Okay so you're doing this to save memory I assume because clearly you're not saving CPU resources by accessing a map instead of a field. So let's see how good that works out: (assuming 64bit JVM without compressed oops - which is unrealistically but shouldn't change the results too much, you can compute it yourself easily)
Basically a field in java will never take up more than 8bytes (well word size for references). So this means for your class with 10 fields, assuming all are unused the best we can save are 8*10 bytes = 80byte.
Now you want to replace this with one HashMap instead - that means we already use up 8 extra bytes for that. Also the HashMap is always initialized so we get the overhead of: 2 words header + reference + 3 ints + float + 1 array (2 words overhead, 4byte size, 16 references by default) which takes up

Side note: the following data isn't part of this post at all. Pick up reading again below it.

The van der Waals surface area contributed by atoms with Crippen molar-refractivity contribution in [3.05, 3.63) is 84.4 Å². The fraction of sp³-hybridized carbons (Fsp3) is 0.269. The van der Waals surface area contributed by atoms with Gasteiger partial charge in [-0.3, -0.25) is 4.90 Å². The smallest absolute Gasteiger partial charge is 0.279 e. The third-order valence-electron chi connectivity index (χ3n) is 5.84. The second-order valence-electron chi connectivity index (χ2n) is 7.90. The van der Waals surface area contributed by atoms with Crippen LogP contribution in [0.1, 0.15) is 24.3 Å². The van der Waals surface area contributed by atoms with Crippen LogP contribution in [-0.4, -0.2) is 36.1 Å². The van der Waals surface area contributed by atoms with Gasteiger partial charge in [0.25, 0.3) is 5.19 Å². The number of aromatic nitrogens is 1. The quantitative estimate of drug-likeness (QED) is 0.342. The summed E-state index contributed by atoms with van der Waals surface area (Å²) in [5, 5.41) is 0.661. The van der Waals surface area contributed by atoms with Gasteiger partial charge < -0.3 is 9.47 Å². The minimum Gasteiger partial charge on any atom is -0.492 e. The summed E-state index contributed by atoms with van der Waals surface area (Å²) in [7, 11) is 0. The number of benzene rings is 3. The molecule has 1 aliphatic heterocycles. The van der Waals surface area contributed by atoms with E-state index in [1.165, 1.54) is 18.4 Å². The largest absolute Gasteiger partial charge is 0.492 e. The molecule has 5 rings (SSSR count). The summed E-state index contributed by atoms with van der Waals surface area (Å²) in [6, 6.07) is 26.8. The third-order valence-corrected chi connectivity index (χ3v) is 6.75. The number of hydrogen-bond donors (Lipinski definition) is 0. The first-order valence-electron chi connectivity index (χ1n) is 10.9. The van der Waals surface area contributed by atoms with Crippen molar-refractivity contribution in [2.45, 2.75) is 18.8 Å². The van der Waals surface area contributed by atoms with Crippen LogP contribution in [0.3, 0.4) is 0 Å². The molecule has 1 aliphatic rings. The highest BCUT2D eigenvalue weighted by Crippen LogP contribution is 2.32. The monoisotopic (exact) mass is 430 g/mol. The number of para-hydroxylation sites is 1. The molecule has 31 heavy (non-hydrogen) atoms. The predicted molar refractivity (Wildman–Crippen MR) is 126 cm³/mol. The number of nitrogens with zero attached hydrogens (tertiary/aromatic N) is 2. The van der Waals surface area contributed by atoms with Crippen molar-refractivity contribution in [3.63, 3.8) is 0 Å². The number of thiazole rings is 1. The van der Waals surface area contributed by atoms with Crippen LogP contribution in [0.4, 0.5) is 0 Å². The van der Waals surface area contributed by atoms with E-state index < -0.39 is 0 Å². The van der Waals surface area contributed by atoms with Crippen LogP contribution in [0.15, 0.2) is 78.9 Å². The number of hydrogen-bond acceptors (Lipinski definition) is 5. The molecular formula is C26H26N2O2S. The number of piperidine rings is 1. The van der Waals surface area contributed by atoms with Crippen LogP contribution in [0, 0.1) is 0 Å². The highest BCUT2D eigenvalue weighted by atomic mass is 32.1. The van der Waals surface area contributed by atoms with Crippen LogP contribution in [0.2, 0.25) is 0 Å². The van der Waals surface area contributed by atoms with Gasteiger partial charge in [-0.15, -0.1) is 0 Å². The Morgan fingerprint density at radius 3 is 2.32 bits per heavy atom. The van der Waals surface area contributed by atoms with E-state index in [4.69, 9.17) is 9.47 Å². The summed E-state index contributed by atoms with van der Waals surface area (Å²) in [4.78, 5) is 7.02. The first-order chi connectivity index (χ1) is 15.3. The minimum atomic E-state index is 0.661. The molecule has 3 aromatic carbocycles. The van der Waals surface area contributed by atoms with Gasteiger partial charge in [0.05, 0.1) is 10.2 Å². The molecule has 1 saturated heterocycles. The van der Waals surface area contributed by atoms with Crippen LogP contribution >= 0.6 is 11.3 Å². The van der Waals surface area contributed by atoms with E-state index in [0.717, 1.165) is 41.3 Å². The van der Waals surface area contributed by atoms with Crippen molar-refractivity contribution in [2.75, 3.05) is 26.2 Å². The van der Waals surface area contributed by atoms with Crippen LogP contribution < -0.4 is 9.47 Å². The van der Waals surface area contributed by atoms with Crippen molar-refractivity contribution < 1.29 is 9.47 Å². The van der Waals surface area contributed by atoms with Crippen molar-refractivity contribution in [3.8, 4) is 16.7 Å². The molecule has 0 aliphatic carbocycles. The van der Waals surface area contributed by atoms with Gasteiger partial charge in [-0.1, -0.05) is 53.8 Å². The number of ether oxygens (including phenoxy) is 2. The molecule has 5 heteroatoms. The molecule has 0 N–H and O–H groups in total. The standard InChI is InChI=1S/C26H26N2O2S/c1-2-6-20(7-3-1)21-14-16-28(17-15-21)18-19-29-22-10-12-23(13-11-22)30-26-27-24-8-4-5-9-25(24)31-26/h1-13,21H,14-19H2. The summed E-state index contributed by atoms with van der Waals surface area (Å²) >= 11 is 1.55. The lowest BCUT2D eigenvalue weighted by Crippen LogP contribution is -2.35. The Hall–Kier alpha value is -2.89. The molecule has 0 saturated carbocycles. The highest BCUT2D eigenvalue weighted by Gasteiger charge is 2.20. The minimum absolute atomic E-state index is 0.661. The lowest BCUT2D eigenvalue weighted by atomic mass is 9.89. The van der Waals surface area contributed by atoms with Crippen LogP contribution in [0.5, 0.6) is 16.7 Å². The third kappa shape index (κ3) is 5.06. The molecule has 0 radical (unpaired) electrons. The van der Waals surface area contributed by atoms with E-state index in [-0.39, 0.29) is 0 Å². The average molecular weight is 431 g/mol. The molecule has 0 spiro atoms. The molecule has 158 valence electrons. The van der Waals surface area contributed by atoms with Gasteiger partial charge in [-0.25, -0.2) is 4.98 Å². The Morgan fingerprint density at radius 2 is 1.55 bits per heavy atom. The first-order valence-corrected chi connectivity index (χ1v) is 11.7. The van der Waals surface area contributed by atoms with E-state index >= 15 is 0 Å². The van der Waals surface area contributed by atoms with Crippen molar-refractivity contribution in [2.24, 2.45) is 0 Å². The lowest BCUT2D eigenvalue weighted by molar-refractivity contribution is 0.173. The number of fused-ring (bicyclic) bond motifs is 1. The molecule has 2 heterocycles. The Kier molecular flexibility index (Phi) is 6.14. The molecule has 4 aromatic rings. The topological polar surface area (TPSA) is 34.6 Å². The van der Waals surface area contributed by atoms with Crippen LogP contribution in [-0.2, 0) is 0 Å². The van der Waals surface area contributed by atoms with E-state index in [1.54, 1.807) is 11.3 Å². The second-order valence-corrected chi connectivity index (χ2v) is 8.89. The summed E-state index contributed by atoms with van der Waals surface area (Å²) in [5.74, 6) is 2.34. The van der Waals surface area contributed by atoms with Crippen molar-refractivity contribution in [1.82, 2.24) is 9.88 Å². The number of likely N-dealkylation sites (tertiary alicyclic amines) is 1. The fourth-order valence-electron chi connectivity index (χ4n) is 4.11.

182 bytes of memory.
May I congratulate you to saving a whopping
PS: I think the smallest possible default value for the backing array of the hashset is 2, so you could use that and come out about even. But as soon as you store objects in the set, you get additional overhead from the Wrapper objects used by the class. So really it's a bad idea.